Spending 18 hours in the Dallas County slammer was the best thing that ever happened to Dina Levy, a tenant organizer who was charged with criminal trespassing at a run-down affordable-housing complex.
The 1997 incident and a similar occurrence that led to an arrest in California were among the catalysts for a nationwide law giving tenants the right to organize.
“It was cool,” said Ms. Levy, who was working for the Texas Tenants’ Union at the time. “I got really hooked.”
A fraternal twin who’s a native of Maplewood, N.J., Ms. Levy wasn’t politically active as a student. But, she said: “I had this thing for fairness and justice. I am driven by trying to undo inequity.”
In 2001, back from Texas, Ms. Levy joined Newark Community Development Network, where she was given the task of improving conditions at affordable-housing complexes. Within 18 months, she rescued Brick Towers by getting the City Council to stop a planned demolition.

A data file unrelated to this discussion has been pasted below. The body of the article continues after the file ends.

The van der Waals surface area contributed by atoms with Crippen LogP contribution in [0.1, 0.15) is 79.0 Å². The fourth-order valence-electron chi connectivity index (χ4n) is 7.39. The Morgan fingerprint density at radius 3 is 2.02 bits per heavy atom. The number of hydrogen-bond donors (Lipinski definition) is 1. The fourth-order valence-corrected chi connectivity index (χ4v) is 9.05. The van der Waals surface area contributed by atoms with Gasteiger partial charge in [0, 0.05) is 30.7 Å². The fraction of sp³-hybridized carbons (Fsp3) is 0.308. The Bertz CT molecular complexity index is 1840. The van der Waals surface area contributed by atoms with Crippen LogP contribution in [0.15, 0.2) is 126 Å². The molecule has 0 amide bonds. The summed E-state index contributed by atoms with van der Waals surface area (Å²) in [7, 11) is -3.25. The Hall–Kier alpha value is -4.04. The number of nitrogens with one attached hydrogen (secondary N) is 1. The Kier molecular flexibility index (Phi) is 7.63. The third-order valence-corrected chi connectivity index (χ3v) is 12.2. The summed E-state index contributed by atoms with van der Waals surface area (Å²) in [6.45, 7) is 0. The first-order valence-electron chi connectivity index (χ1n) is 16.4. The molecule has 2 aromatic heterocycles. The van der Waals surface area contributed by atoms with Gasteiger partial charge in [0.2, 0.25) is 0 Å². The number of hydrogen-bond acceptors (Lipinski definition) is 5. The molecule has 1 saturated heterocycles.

Ms. Levy admits that her “rough, caustic style” irks landlords. But her approach has paid off. Since joining UHAB seven years ago, she has saved 15 federally subsidized housing complexes in New York City from going into foreclosure and potentially losing their affordable status.
She was among the first to spotlight the fact that private equity companies were snapping up affordable-housing complexes and letting them fall into disrepair while laying plans to convert them to market-rate projects and then flip them. Last year, she was instrumental in helping tenants of Ocelot’s dilapidated South Bronx property find a new owner that would rehabilitate the 14 buildings.
“Dina is a tremendous resource for tenants in this city,” said Daniel White, deputy chief of staff for Bronx Rep. José Serrano. “She is at the center of a lot of preservation work in New York, and she is relentless.”